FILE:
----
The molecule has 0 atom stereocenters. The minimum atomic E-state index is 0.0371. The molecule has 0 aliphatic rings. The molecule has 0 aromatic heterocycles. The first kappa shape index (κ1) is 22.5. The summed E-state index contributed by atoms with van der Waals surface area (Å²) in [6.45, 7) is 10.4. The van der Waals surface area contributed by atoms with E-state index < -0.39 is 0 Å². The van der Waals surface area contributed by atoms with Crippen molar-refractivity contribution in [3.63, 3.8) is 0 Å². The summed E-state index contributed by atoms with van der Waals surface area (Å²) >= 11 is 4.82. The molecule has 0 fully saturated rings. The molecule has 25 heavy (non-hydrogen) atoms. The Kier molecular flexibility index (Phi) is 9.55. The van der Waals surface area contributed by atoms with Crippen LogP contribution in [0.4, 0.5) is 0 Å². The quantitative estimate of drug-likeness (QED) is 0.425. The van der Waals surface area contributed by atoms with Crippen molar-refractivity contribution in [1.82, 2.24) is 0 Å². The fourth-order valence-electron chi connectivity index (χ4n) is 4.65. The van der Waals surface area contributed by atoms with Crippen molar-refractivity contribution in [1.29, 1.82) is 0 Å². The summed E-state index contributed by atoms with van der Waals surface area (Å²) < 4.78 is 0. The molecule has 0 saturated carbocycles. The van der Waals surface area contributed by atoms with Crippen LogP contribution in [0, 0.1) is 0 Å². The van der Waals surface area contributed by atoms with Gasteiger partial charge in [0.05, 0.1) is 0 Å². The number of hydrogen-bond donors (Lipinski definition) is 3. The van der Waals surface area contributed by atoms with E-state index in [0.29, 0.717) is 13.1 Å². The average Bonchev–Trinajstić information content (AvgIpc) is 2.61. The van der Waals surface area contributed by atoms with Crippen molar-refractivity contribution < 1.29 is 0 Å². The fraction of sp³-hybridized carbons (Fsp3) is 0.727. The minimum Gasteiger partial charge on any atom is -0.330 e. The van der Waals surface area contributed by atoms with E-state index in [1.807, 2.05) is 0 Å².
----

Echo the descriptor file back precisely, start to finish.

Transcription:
The molecule has 0 atom stereocenters. The minimum atomic E-state index is 0.0371. The molecule has 0 aliphatic rings. The molecule has 0 aromatic heterocycles. The first kappa shape index (κ1) is 22.5. The summed E-state index contributed by atoms with van der Waals surface area (Å²) in [6.45, 7) is 10.4. The van der Waals surface area contributed by atoms with E-state index < -0.39 is 0 Å². The van der Waals surface area contributed by atoms with Crippen molar-refractivity contribution in [3.63, 3.8) is 0 Å². The summed E-state index contributed by atoms with van der Waals surface area (Å²) >= 11 is 4.82. The molecule has 0 fully saturated rings. The molecule has 25 heavy (non-hydrogen) atoms. The Kier molecular flexibility index (Phi) is 9.55. The van der Waals surface area contributed by atoms with Crippen LogP contribution in [0.4, 0.5) is 0 Å². The quantitative estimate of drug-likeness (QED) is 0.425. The van der Waals surface area contributed by atoms with Crippen molar-refractivity contribution in [1.82, 2.24) is 0 Å². The fourth-order valence-electron chi connectivity index (χ4n) is 4.65. The van der Waals surface area contributed by atoms with Crippen molar-refractivity contribution in [1.29, 1.82) is 0 Å². The summed E-state index contributed by atoms with van der Waals surface area (Å²) < 4.78 is 0. The molecule has 0 saturated carbocycles. The van der Waals surface area contributed by atoms with Crippen LogP contribution in [0, 0.1) is 0 Å². The van der Waals surface area contributed by atoms with Gasteiger partial charge in [0.05, 0.1) is 0 Å². The number of hydrogen-bond donors (Lipinski definition) is 3. The van der Waals surface area contributed by atoms with E-state index in [0.29, 0.717) is 13.1 Å². The average Bonchev–Trinajstić information content (AvgIpc) is 2.61. The van der Waals surface area contributed by atoms with Crippen molar-refractivity contribution < 1.29 is 0 Å². The fraction of sp³-hybridized carbons (Fsp3) is 0.727. The minimum Gasteiger partial charge on any atom is -0.330 e. The van der Waals surface area contributed by atoms with E-state index in [1.807, 2.05) is 0 Å².